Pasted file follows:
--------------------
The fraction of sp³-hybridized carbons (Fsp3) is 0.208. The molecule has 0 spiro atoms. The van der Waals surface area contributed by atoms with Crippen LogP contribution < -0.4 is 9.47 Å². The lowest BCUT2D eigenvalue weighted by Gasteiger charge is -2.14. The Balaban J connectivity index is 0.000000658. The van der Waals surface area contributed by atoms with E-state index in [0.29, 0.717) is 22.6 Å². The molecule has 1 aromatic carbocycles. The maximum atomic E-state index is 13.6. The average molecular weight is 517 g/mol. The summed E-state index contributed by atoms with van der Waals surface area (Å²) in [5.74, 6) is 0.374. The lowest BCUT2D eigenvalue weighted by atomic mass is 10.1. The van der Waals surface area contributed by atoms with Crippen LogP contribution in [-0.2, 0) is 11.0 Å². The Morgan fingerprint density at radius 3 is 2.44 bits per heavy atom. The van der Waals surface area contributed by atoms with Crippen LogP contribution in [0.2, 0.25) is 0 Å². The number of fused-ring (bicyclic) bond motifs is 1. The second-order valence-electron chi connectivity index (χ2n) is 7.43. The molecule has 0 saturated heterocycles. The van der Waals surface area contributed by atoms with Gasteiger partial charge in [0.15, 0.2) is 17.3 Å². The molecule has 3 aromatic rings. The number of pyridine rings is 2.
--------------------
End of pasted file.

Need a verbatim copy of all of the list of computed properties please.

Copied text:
The fraction of sp³-hybridized carbons (Fsp3) is 0.208. The molecule has 0 spiro atoms. The van der Waals surface area contributed by atoms with Crippen LogP contribution < -0.4 is 9.47 Å². The lowest BCUT2D eigenvalue weighted by Gasteiger charge is -2.14. The Balaban J connectivity index is 0.000000658. The van der Waals surface area contributed by atoms with E-state index in [0.29, 0.717) is 22.6 Å². The molecule has 1 aromatic carbocycles. The maximum atomic E-state index is 13.6. The average molecular weight is 517 g/mol. The summed E-state index contributed by atoms with van der Waals surface area (Å²) in [5.74, 6) is 0.374. The lowest BCUT2D eigenvalue weighted by atomic mass is 10.1. The van der Waals surface area contributed by atoms with Crippen LogP contribution in [-0.2, 0) is 11.0 Å². The Morgan fingerprint density at radius 3 is 2.44 bits per heavy atom. The van der Waals surface area contributed by atoms with Crippen LogP contribution in [0.2, 0.25) is 0 Å². The number of fused-ring (bicyclic) bond motifs is 1. The second-order valence-electron chi connectivity index (χ2n) is 7.43. The molecule has 0 saturated heterocycles. The van der Waals surface area contributed by atoms with Gasteiger partial charge in [0.15, 0.2) is 17.3 Å². The molecule has 3 aromatic rings. The number of pyridine rings is 2.